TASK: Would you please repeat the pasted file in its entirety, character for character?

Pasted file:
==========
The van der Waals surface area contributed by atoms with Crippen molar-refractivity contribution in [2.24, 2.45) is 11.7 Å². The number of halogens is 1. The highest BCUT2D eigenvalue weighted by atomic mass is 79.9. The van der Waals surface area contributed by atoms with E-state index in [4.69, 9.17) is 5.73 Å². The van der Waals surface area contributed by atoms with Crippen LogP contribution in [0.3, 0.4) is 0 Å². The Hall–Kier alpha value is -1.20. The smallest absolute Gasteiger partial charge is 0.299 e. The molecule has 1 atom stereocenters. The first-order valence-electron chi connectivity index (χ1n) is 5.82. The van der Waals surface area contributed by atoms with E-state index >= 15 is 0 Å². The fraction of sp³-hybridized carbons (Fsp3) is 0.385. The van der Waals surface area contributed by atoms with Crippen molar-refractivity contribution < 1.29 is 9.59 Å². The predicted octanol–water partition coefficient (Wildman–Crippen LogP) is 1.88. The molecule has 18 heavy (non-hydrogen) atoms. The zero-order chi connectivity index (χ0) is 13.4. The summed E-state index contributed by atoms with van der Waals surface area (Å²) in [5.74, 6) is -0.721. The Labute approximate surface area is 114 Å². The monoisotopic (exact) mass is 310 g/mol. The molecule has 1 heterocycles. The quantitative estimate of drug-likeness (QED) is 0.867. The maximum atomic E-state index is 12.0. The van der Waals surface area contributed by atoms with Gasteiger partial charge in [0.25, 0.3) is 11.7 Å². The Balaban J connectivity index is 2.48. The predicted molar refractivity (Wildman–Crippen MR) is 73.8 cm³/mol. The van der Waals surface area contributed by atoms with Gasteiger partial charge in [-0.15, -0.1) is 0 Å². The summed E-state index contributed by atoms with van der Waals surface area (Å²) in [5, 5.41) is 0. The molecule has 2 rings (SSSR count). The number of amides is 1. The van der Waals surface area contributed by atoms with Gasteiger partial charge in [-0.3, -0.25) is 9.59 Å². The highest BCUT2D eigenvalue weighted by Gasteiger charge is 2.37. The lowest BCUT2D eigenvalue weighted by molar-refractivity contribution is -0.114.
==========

The van der Waals surface area contributed by atoms with Crippen molar-refractivity contribution in [2.24, 2.45) is 11.7 Å². The number of halogens is 1. The highest BCUT2D eigenvalue weighted by atomic mass is 79.9. The van der Waals surface area contributed by atoms with E-state index in [4.69, 9.17) is 5.73 Å². The van der Waals surface area contributed by atoms with Crippen LogP contribution in [0.3, 0.4) is 0 Å². The Hall–Kier alpha value is -1.20. The smallest absolute Gasteiger partial charge is 0.299 e. The molecule has 1 atom stereocenters. The first-order valence-electron chi connectivity index (χ1n) is 5.82. The van der Waals surface area contributed by atoms with E-state index >= 15 is 0 Å². The fraction of sp³-hybridized carbons (Fsp3) is 0.385. The van der Waals surface area contributed by atoms with Crippen molar-refractivity contribution < 1.29 is 9.59 Å². The predicted octanol–water partition coefficient (Wildman–Crippen LogP) is 1.88. The molecule has 18 heavy (non-hydrogen) atoms. The zero-order chi connectivity index (χ0) is 13.4. The summed E-state index contributed by atoms with van der Waals surface area (Å²) in [5.74, 6) is -0.721. The Labute approximate surface area is 114 Å². The monoisotopic (exact) mass is 310 g/mol. The molecule has 1 heterocycles. The quantitative estimate of drug-likeness (QED) is 0.867. The maximum atomic E-state index is 12.0. The van der Waals surface area contributed by atoms with Gasteiger partial charge in [0.25, 0.3) is 11.7 Å². The Balaban J connectivity index is 2.48. The predicted molar refractivity (Wildman–Crippen MR) is 73.8 cm³/mol. The van der Waals surface area contributed by atoms with Gasteiger partial charge in [-0.15, -0.1) is 0 Å². The summed E-state index contributed by atoms with van der Waals surface area (Å²) in [5, 5.41) is 0. The molecule has 2 rings (SSSR count). The number of amides is 1. The van der Waals surface area contributed by atoms with Gasteiger partial charge in [-0.3, -0.25) is 9.59 Å². The highest BCUT2D eigenvalue weighted by Gasteiger charge is 2.37. The lowest BCUT2D eigenvalue weighted by molar-refractivity contribution is -0.114.